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Ribblehead Free Festival

Blea Moor ,Settle ,North Yorkshire

 

28th – 31st August 1987.

26th – 29th August 1988.

25th – 28th August 1989.

24th – 27th August 1990.

23rd – 25th August 1991.


    In the late part of the 80s and early 90s a small festival was held under the shadow of the famous Ribblehead railway viaduct in North Yorkshire . Attracted by the near proximity of magic mushrooms, a very small scale festival was held which then began ( as all of these things do ) to mushroom ( if you will pardon the pun ) into something that attracted the eye of the authorities and which also attracted people who were not as mellow or responsible as the earlier attendees.

Ribblehead 1987 © Mel Cameron Radford

 

View of the festival site 1987. © Traveller Dave

Stoney Cross. Visit Traveller Dave's site to see many more photos of Free festival Vehicles and sites from the late 80s .

    As you can see the by the photos the 1987 festival was miniscule , the crowd increased exponentially in 88 and there were some unpleasant incidents with a crowd of brewheads apparently setting onto Dice George and trashing his bus .

We have very little information about Ribblehead, we know that the stripped down version of Hawkwind - Hawkdog, played on the 27th August in 1988 accompanied by fire displays from both the top of the viaduct and around the stage , that there was some agro, but not much else.

Dave Brock had this to say about Ribblehead

"I mean Ribblehead was a real piss-off. People were getting stuff nicked all over the joint. If you can't go to a festival where you can leave your van unlocked or whatever... Years ago there never used to be all the scenes of nicking that go on now. I mean you could leave stuff laying around and you wouldn't get people pilfering it or trying to get in the van... having a look in the window to see if there's anybody in there so that they can go in and nick stuff."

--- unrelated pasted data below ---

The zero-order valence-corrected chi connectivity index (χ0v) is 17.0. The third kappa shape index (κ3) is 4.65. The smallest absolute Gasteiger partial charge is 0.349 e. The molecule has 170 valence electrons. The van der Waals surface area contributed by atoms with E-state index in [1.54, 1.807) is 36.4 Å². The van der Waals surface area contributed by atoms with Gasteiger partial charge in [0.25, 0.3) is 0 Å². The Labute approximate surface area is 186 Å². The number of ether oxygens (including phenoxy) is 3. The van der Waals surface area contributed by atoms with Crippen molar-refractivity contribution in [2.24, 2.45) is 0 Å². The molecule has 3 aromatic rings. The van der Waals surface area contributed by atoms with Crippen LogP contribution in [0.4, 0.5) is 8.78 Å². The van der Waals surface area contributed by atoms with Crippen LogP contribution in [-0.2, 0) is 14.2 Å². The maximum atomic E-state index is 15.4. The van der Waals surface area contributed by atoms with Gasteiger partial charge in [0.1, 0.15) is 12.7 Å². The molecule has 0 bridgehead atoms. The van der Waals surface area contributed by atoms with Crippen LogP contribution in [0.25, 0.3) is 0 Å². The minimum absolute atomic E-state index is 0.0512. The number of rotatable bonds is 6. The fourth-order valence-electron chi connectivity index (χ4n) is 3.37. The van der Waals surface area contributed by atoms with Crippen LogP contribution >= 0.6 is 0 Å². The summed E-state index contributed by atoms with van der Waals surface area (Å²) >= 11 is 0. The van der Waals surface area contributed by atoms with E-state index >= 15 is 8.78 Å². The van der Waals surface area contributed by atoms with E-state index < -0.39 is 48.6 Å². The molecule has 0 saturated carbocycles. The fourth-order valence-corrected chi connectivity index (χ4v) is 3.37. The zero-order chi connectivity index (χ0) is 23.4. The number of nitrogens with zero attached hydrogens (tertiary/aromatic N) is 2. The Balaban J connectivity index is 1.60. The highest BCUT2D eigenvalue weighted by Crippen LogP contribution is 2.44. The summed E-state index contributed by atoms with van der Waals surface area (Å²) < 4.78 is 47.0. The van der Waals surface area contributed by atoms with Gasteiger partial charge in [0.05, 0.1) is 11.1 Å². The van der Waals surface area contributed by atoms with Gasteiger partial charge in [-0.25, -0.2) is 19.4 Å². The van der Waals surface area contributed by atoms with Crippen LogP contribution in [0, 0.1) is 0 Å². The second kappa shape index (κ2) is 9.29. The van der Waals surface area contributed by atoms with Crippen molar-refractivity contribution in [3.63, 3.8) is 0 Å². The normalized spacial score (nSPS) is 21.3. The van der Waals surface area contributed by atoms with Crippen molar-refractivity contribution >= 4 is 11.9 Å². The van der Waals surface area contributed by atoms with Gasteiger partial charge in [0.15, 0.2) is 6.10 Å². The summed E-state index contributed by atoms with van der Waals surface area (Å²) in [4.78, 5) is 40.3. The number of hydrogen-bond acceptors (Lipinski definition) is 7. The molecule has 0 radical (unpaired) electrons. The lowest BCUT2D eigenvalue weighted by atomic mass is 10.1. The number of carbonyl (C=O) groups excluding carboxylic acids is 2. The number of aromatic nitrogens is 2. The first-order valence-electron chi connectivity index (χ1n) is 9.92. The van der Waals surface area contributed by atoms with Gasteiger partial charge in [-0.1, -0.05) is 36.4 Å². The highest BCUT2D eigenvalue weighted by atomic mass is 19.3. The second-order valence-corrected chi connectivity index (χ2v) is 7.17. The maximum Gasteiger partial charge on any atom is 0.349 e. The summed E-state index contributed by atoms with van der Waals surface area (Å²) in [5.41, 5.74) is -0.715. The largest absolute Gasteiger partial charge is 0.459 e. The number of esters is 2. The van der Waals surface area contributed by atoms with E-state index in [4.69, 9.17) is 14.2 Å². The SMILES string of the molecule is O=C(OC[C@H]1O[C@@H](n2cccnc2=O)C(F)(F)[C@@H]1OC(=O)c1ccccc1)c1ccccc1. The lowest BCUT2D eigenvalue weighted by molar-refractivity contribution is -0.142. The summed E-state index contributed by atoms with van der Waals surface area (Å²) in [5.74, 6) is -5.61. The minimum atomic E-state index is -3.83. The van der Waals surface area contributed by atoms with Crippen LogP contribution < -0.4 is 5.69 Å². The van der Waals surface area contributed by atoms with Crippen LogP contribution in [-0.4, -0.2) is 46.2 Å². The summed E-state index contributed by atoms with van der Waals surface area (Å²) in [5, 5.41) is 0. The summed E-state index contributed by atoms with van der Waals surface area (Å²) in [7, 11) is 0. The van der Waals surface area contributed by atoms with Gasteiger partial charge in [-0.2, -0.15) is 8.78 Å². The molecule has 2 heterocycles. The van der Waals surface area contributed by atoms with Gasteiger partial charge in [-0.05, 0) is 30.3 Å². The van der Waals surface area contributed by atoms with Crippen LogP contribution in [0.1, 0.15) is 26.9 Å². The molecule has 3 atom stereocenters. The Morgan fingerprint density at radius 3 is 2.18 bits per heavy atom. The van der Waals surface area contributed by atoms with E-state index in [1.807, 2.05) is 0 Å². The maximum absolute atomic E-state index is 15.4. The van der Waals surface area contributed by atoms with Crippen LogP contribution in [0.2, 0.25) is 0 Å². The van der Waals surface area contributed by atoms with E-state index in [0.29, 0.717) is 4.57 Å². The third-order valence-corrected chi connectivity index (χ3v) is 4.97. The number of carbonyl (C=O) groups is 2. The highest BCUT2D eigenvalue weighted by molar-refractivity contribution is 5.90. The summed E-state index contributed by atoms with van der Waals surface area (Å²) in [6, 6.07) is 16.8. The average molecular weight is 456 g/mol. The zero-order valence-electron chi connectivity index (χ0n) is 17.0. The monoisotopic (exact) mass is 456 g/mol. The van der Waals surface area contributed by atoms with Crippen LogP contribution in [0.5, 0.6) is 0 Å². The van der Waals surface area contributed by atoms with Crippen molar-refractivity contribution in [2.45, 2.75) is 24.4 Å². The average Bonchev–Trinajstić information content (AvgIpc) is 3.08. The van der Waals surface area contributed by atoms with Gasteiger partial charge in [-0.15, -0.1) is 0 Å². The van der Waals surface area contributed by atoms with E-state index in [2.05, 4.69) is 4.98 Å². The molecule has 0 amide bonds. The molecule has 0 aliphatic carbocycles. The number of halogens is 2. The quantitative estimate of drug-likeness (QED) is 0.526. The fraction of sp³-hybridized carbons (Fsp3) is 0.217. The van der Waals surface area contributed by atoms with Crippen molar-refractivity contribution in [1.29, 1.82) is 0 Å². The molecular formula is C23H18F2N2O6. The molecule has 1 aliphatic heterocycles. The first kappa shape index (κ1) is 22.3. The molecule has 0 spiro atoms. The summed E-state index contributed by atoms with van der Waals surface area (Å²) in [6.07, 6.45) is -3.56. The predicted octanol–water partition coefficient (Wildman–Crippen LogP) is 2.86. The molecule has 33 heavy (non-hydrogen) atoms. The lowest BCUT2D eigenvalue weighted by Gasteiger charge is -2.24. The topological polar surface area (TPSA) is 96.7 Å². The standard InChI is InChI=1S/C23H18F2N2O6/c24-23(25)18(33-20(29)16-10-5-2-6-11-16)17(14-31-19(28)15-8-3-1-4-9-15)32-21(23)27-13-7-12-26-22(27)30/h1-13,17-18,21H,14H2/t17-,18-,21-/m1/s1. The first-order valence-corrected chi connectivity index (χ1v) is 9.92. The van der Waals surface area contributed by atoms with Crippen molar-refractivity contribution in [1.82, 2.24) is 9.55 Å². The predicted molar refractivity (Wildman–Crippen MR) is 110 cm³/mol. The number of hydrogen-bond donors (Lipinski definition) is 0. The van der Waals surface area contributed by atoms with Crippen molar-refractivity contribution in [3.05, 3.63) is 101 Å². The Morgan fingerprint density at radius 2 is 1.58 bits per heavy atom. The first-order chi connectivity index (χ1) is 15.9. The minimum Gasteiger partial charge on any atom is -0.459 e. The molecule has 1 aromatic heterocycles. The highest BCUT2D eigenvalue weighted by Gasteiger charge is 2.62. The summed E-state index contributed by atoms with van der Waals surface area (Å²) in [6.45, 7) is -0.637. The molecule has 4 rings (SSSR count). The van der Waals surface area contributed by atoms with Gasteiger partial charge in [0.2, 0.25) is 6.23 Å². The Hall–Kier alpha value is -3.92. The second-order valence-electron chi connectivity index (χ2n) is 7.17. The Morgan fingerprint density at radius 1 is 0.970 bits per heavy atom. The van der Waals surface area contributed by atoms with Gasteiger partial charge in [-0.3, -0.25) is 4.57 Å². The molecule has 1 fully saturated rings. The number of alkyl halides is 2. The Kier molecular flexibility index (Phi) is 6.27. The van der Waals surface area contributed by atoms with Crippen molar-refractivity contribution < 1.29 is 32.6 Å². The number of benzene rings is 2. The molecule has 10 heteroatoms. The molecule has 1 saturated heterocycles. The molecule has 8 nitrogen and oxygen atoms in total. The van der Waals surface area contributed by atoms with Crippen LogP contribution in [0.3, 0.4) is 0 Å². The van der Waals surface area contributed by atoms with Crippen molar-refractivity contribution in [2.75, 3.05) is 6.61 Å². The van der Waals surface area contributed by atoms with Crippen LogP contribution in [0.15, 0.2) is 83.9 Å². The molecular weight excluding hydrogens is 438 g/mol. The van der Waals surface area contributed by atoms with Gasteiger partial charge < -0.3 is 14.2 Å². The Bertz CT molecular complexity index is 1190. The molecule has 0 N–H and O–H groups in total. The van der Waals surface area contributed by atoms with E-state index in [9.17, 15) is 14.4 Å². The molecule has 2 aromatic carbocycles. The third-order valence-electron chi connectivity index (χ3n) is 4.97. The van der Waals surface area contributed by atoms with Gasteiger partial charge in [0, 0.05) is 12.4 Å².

Brock elaborated on his disillusionment with the scene as it was developing in the late 80s

"The whole idea of it is to have a nice time, to relax, meet up with loads of friends and generally have a good time without f***ing vehicles steaming round and knocking kids over.
"I mean there's not so many kids. People used to always take their kids to festivals. There's not so much of that now. Except certain ones, you know what I mean, there's certain festivals that people think 'Oh yeah, let's take the kids there, 'cos it'll be alright.'"


"Then you get a certain sort of people who want to be associated as being the 'brew crew', if you see what I mean. It's like... You get that. I noticed ... I can't remember which festival it was... there was a load of them all fucking falling around... And a load of bikers turned up and they all scuttled off.

 

In a way I look at it like an indian encampment where you get people riding their horses through. You've got the braves and the warriors and different tribal elders and all this whole pecking order. And you get loads of the reckless and wild people who couldn't care a fuck getting involved in all these scenes. But that's when the indians used to have their tribal members who'd come round and knock a few heads together and they'd all stop. OK, you go so far and that's it."

From this , circa 1987.....

To this in 1988- growing , but not in collective consciousness... Photos © Traveller Dave

Photos © Janet Thompson

Dave Brock : "It's that difficult situation of anarchy and law and order. A lot of people want anarchy but then it's back to the same old syndrome of the haves and the have-nots. Quite often anarchy's greed, isn't it. You've got to have some sort of order no matter where you are... any sort of tribal meetings or whatever... Even natives now, they have a sort of order inside the tribe where, OK, you've always got to have somebody that's responsible for something that's going on